Wednesday, June 01, 2005

Rehnquist's Gambit

One wonders just what is going through the mind of Chief Justice William Rehnquist. He has hung on for quite some time despite significantly poor health as a result of thyroid cancer. But the end of June, when the Court goes into recess until the first Monday in October, may provide us with the future roadmap for the Court.

Rehnquist has had ample reason to hold on. The filibuster in the Senate lasting for over five years has been a prime concern. While the Democrats in the Senate have allowed a number of lower court nominees to pass through, they will not ever be so kind to any originalist appointee to the Supreme Court--irrespective of professional and moral fitness--because Planned Parenthood, NARAL, NOW, and the like will never support such a nominee. And Rehnquist knows that his retirement will likely involve two hearings: one to promote an associate justice to chief and another to appoint a new associate. And he knows that if Bush chooses to promote a justice, he will choose either Clarence Thomas or more likely Antonin Scalia. And the Senate Democrats hate both of them.

The rhetoric is as predictable as the sunrise: Bush has signaled, by appointing Thomas/Scalia to the Chief Justice position, that he intends to further divide America, promote extremism in the courts, overturn Roe v. Wade, take away the rights of minorities, force gays back into the closet, and kill a bunch of bunny rabbits. And they will say the same thing for a new associate, and rabidly so if that person is a minority.

Rehnquist knows that such things cannot be prevented with the Democrats behaving as they are, but he also knows that the Supreme Court can likely not conduct business with an even number of justices given that many decisions are 5-4 splits.

But time is a luxury in short supply. Indications are, and given the aggressive nature of his cancer treatment, that his condition is not good. So now would be the time to act.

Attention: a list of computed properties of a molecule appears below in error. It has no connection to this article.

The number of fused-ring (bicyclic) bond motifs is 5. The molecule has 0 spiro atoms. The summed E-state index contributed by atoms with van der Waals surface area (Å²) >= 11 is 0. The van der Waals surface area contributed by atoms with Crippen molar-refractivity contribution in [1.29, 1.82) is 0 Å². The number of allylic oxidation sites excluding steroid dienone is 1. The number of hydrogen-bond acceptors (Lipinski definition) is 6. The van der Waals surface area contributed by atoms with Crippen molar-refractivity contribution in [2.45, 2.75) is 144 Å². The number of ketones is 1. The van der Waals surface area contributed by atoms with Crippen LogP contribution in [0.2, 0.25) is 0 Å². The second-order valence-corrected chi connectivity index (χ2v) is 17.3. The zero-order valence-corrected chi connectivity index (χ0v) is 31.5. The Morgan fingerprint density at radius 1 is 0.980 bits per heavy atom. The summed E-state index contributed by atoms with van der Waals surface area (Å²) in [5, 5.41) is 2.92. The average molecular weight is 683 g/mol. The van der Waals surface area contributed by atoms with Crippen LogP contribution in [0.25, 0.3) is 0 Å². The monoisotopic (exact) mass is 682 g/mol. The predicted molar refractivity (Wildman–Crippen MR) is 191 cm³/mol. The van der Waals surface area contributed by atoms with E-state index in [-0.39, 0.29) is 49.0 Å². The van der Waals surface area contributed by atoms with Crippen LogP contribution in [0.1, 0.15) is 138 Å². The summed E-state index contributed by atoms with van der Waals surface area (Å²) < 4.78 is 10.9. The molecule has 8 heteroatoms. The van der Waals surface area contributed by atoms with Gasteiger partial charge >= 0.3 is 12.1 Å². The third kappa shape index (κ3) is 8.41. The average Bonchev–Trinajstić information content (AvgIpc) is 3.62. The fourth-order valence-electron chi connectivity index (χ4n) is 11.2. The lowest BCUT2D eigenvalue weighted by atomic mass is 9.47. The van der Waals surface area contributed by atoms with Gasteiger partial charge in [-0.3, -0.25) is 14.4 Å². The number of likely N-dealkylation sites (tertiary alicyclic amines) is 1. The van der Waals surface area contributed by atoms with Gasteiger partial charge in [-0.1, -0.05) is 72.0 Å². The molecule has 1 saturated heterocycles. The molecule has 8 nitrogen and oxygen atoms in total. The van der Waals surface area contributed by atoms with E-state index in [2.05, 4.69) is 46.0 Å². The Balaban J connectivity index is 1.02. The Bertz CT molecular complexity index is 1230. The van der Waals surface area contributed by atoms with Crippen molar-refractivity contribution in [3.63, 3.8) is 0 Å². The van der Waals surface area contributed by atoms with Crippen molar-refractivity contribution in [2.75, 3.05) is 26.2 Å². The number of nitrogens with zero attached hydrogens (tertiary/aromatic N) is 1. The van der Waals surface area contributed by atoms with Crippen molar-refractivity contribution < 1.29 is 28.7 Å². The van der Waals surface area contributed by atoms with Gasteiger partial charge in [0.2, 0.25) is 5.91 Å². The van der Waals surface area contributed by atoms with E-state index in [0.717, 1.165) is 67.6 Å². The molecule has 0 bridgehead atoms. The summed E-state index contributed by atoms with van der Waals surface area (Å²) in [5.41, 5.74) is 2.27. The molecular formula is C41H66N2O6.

Despite the "agreement" reached with Republicans the Democrats reserve the right to filibuster any nominee in "extraordinary circumstances". That highly subjective standard will most certainly be triggered by a Supreme Court nominee. Any change from Rehnquist will likely leave the court unchanged, or perhaps even slightly more liberal. Rehnquist is a predictable conservative/originalist, and the tendency of judges is to move from originalist to activist, conservative to liberal. Justice Stevens, appointed by Gerald Ford, technically a Republican, is one of the most liberal on the court. The same with David Souter. An appointee of the elder George Bush, he was fairly no-nonsense when appointed to the point that the left feared he would be another Bork, but has become a reliable vote for the left. And Anthony Kennedy, appointed by Reagan after Bork failed and another nominee was withdrawn, seems to be comfortably slipping into the realm of the activist, as most recently announced by his opinion in the Roper case where he pulled on various extra-legal sources to overturn the will of the various states. And then there's Harry Blackmun. Appointed by Richard Nixon, and with less than three years on the Supreme Court under his belt, wrote the infamous Roe v. Wade. So the right appointee is everything, and the safest thing is to is to do the most difficult thing by appointing a staunch originalist. Sparks will fly in the Senate, of course.

But perhaps now is as good a time as any, as we can kill two birds with one stone. By my reckoning, the Dems are winning no points with this filibuster, except with their extremist special interest constituents, specifically the abortion lobby. And obstruction needs to be accompanied by a very clear explanation to the American people. Because any party can maintain any filibuster for a very easily understandable and good reason. But that is not the case here.

The Democrats are obstructing because they dislike the political views of particular nominees. This should never be a consideration, but it is becoming clearer to the average American that the left and their Democrat cadres in the Senate are relying on courts to pass their anti-American, anti-family, and anti-market agenda since it could never pass Congress. Which is an interesting dilemma. Democrat senators favor someone else doing their job (lawmaking) because they disagree with the will of the very people who elected them. The people's Congressional majority would never dream of letting such leftist silliness become law, so they willingly rely upon a branch of government without the power to do so. So to a degree, this is advocating an overthrow of government by violation of the separation of powers, but I digress.

And a Supreme Court filibuster would most certainly clarify the issue for many Americans. But if that does happen, and we go into the fall of 2006 with Republicans and Democrats locking horns over this nominee, the Democrats will likely get every NARAL vote available. But they may find themselves on the morning after the election trying to come to terms with numbers in the low forties, or in the event of a real public outrage, high thirties.

But it's time for Rehnquist to make his decision. Which will be the shot heard 'round the world.


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